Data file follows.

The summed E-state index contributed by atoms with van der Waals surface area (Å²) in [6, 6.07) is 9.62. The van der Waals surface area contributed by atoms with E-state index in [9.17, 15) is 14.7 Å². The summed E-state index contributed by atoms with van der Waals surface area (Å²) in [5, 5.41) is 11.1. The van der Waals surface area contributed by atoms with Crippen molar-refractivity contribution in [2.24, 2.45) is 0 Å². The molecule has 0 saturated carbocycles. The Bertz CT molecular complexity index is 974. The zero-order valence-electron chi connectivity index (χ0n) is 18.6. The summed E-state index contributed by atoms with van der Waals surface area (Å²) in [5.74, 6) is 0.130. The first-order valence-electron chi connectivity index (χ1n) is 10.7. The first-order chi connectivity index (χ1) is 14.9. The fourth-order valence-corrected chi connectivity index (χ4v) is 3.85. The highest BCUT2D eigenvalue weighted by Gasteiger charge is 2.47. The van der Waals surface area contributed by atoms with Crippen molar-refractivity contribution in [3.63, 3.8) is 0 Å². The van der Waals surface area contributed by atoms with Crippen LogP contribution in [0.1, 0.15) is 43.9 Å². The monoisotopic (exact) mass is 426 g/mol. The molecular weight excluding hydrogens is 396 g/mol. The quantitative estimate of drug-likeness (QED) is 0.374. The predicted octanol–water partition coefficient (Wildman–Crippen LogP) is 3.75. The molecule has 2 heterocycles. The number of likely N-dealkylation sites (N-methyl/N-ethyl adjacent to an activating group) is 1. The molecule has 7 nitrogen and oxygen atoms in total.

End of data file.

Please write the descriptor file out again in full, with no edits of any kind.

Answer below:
The summed E-state index contributed by atoms with van der Waals surface area (Å²) in [6, 6.07) is 9.62. The van der Waals surface area contributed by atoms with E-state index in [9.17, 15) is 14.7 Å². The summed E-state index contributed by atoms with van der Waals surface area (Å²) in [5, 5.41) is 11.1. The van der Waals surface area contributed by atoms with Crippen molar-refractivity contribution in [2.24, 2.45) is 0 Å². The molecule has 0 saturated carbocycles. The Bertz CT molecular complexity index is 974. The zero-order valence-electron chi connectivity index (χ0n) is 18.6. The summed E-state index contributed by atoms with van der Waals surface area (Å²) in [5.74, 6) is 0.130. The first-order valence-electron chi connectivity index (χ1n) is 10.7. The first-order chi connectivity index (χ1) is 14.9. The fourth-order valence-corrected chi connectivity index (χ4v) is 3.85. The highest BCUT2D eigenvalue weighted by Gasteiger charge is 2.47. The van der Waals surface area contributed by atoms with Crippen molar-refractivity contribution in [3.63, 3.8) is 0 Å². The van der Waals surface area contributed by atoms with Crippen LogP contribution in [0.1, 0.15) is 43.9 Å². The monoisotopic (exact) mass is 426 g/mol. The molecular weight excluding hydrogens is 396 g/mol. The quantitative estimate of drug-likeness (QED) is 0.374. The predicted octanol–water partition coefficient (Wildman–Crippen LogP) is 3.75. The molecule has 2 heterocycles. The number of likely N-dealkylation sites (N-methyl/N-ethyl adjacent to an activating group) is 1. The molecule has 7 nitrogen and oxygen atoms in total.